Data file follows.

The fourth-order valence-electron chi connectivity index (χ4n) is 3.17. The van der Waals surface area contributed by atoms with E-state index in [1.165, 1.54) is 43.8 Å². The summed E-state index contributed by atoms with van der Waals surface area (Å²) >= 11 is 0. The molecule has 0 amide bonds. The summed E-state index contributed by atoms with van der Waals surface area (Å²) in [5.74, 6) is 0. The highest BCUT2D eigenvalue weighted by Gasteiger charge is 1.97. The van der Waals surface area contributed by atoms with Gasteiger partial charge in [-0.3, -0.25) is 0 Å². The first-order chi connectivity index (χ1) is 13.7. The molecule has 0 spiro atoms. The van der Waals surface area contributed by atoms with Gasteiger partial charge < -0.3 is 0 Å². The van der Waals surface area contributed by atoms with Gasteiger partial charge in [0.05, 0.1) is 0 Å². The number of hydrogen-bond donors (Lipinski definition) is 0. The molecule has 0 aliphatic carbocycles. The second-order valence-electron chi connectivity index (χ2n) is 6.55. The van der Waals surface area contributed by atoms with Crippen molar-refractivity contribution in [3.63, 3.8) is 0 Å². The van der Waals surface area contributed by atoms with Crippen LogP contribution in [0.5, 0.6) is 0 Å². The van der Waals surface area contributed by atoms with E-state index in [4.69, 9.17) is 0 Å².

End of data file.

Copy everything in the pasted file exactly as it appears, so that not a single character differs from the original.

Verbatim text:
The fourth-order valence-electron chi connectivity index (χ4n) is 3.17. The van der Waals surface area contributed by atoms with E-state index in [1.165, 1.54) is 43.8 Å². The summed E-state index contributed by atoms with van der Waals surface area (Å²) >= 11 is 0. The molecule has 0 amide bonds. The summed E-state index contributed by atoms with van der Waals surface area (Å²) in [5.74, 6) is 0. The highest BCUT2D eigenvalue weighted by Gasteiger charge is 1.97. The van der Waals surface area contributed by atoms with Gasteiger partial charge in [-0.3, -0.25) is 0 Å². The first-order chi connectivity index (χ1) is 13.7. The molecule has 0 spiro atoms. The van der Waals surface area contributed by atoms with Gasteiger partial charge < -0.3 is 0 Å². The van der Waals surface area contributed by atoms with Gasteiger partial charge in [0.05, 0.1) is 0 Å². The number of hydrogen-bond donors (Lipinski definition) is 0. The molecule has 0 aliphatic carbocycles. The second-order valence-electron chi connectivity index (χ2n) is 6.55. The van der Waals surface area contributed by atoms with Crippen molar-refractivity contribution in [3.63, 3.8) is 0 Å². The van der Waals surface area contributed by atoms with Crippen LogP contribution in [0.5, 0.6) is 0 Å². The van der Waals surface area contributed by atoms with E-state index in [4.69, 9.17) is 0 Å².